Emma Smith is a featured blogger on Big Apple Brits
New York City is an assault on the senses.
It is loud, smelly, breathtakingly beautiful, it feels rough and smooth and sometimes leaves a bad taste in your mouth. Today I hate New York and New York hates me right back.
I am standing on a corner in Chelsea crying into the phone to my Mum. The reason for this is the perfect Manhattan apartment that I gained blisters trying to find looks like it has fallen through. I can't take looking at anymore overpriced shoeboxes or hanging around on blocks where even the drug dealers fear to tread. So I am crying to my Mum like a big baby.
In the UK simply having a deposit, the first month's rent and not looking like a psycho is usually enough to secure you a flat. It was certainly the only requirements I had for my tenants. Not so here: Imagine the worst job interview you ever had. Now imagine you had to pay for the privilege of going through the stress.
The real estate agent has come back and said that the landlords require yet another month's security. With a 15% fee you might think they could deliver better news. The amount the landlord require us to put down before we move is roughly the same as my annual starting salary when I graduated.
And who are we to argue? What with The American's imperfect credit rating and my non existent U.S. one. So this is where the call to my mother comes in; to beg for cash, which felt acceptable in my twenties, but is simply humiliating half way through my thirties.
New York doesn't care that I am crying, I am just another freak on the street. The noise level seems to go up tenfold as cars whizz by and beep their horns aggressively and a big, gleaming truck screeches it's breaks so loudly I can't even hear my own sobs.
I just want my bed. Then I realise I don't even own a bed here and this makes me cry even more. I call The American and I can't hear what he is saying so I shout down the phone against the noise. I tell him I just want my own place in New York, that I just want to find my place.
When I pull myself together I walk down the street towards the subway when a camp man swinging a Whole Foods bag bumps into me and nearly knocks me over.
'Stoopid.' he mutters.
Wait. He bumped into me? It is the wrong day, the wrong time.
I pause. ''F*CK YOOOO!'' I shout.
He swings around and eyes me threateningly ''What. Did you just say to me?''
Oh crap. I picked a fight with the gobbiest gay in Chelsea.
''I said..." and I gulp and get ready to run: ''F*CK YOOOO!'' and with that I leg it into the subway, praying he doesn't have a metro card to follow me.
"You're a c*nt lady." he screams after me
''And you Mr are an even bigger c*nt!'' I holler back.
I have never called anyone a c*nt in public before. It is my first public c*nt and my first New York F*CK YOOO! and it feels great.
"Hey huneee. I got us this."
The American places a small red radio down on the table. I am furrowed eyebrows.
"It's a wind up radio." he explains.
"Like they use in Africa?"
"Oh right. Ummm. Why?"
"Because huneee. We can listen to announcements should Manhattan ever get attacked."
"Are you being serious?"
"Manhattan is an island huneee. There is no way to get off in a disaster."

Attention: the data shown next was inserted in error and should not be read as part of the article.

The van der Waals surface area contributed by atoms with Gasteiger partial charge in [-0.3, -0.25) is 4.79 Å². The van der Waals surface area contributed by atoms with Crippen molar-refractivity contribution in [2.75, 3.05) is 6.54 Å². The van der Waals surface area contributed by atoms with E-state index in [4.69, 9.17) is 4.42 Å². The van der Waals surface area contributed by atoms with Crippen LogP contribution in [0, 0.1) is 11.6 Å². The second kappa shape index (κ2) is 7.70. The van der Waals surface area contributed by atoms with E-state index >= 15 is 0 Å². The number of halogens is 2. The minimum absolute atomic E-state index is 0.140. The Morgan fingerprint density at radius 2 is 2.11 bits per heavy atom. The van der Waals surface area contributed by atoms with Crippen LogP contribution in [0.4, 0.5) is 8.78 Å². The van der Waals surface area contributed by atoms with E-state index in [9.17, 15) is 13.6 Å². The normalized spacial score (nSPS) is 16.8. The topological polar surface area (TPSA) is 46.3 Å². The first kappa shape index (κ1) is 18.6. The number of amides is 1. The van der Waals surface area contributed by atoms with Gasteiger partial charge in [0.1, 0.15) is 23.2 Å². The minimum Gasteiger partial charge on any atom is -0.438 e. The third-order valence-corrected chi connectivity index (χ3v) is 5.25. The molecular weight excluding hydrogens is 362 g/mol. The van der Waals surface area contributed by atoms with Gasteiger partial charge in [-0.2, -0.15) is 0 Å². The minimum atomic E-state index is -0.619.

"Matthew. This is not a disaster movie."
"Huneee we had a real life disaster movie here? 9/11?"
There is not much retort to a sentence that ends with 9/11 so I shut up.
''Huneee I just want to protect you and my stepdaughter. I just want to protect my new family''
The American has found his place in New York.
I go for a drink with the first in a long line of Cardiffians who've promised to come out to New York. I meet Nick and his friend Jim and spend a great few hours talking to them about home and their impressions of New York while I sip small but deadly $6 cosmos.
The bar woman offers to buy us all a round of drinks and Nick and Jim think it's some kind of joke. Like any good Welshmen would, they want to know what the catch is and I say as far as I know there isn't one. I am a little too pissed to remember the exact etiquette with 'buy backs' but I figure like everything in this city, it just involves a lot of tipping. So when we leave we put so much cash on the bar, it could have simply bought us another round. Which leads me back to the beginning of this paragraph and there being no catch. The lack of logic in the whole process can really do you in when you've been drinking. Probably why 'buy backs' work so well.
When I get back to the ever glamorous Queens I trip out of the subway and spot a pair of $20 cowboy boots in a Thrift store. I Insist they get them out of the window and drunkenly try and pull them on, while still standing on one foot. I sway a little to the left and then a little to the right. They won't budge, so I yank some more and nearly topple over before conceding that they don't fit. The woman behind the counter rolls her eyes; in New York even the volunteer at a thrift store in Astoria has attitude.
I leave the store smiling and trip down the street blinking against the lights. I feel for my engagement ring, a nervous habit I have developed since The American put it on my finger. I remember I have a knuckle, so It can't just fall off.
The smell of the kebab stall wafts down Steinway and music is blasting from the Brazillian bar. I can still taste the rocket fuel cosmos. It's ok. New York can assualt my senses today.
I will find my place here.
I will find my New York.
Big Apple Brits - British Expats Community New York City